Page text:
Michael consulted us recently after his father’s death. Michael was an only child, and his parents divorced when Michael was still quite young. Michael was his father’s closest relative and he thought he would inherit his father’s estate, which consisted of an RRSP worth $200,000 and a bank account worth $50,000. Unfortunately, when Michael’s father set up his RRSP fifteen years ago, he named a woman he was in a relationship with at the time as the beneficiary. They broke up shortly afterwards, but he never got around to updating his beneficiary designation. His former girlfriend will now get the RRSP, while his estate is stuck with the bill for the income tax on the RRSP. This will deplete the bank account, leaving Michael with nothing.
Registered plans are wonderful ways to save for retirement or other financial goals. They are also valuable tools for estate planning because the money in them can go directly to your designated beneficiaries, usually reducing the costs of administering your estate when you die. However, it is crucial that you keep your beneficiary designations up to date.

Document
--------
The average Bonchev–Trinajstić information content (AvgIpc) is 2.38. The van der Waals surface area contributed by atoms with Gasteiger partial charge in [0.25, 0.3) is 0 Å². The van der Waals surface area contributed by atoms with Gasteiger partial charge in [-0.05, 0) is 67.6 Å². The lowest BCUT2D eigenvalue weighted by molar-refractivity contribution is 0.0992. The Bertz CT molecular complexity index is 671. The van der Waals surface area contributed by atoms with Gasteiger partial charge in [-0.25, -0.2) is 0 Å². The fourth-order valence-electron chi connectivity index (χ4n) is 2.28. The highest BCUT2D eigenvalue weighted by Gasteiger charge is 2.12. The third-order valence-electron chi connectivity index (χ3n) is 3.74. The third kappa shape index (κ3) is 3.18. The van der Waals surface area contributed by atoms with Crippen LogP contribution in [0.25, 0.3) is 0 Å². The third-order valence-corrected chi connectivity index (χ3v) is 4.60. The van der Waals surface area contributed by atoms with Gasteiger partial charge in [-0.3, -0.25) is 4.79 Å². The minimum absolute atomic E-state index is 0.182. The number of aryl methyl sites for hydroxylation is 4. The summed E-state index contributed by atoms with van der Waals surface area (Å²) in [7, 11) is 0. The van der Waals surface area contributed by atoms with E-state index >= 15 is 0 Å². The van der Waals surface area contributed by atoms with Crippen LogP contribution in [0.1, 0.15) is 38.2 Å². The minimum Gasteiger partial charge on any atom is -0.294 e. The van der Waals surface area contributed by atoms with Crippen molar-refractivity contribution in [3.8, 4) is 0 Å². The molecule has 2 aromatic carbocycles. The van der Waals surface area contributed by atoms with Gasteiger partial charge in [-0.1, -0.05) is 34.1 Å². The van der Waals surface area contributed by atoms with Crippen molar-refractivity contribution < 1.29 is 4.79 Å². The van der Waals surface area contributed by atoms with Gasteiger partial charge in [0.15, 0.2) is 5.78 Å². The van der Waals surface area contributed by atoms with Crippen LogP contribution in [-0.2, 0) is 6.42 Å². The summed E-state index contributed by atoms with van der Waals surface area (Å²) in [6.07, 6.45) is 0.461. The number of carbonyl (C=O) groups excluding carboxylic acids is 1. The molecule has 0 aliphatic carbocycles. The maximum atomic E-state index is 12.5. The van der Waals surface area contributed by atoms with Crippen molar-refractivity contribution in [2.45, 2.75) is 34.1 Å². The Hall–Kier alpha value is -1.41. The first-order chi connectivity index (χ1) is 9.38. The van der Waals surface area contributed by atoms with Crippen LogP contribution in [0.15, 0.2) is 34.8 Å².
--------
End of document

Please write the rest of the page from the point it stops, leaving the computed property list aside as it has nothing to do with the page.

In most cases, the monthly statements for your RRSP, LIRA, RRIF and TFSA will NOT include information about who is currently the beneficiary. It is easy to forget that at the time you set up the plan, you named your mother (who died fifteen years ago) or the person you lived with for a short time but broke up with ten years ago. Maybe you didn’t name your kids because they were under eighteen at the time. For all these reasons, your lawyer wants to review beneficiary designations with you when you update your will. It is important to realize that your beneficiary designations do not change automatically when your marital status or family situation changes.
Do you know who the beneficiaries of your registered plans are? Are you sure? Do you have alternate beneficiaries named in case your primary beneficiary dies before or at the same time as you? Take the time to review all of this with your lawyer as part of your estate planning. Make sure that the beneficiary designations reflect your current family situation. Don’t be like Michael’s dad.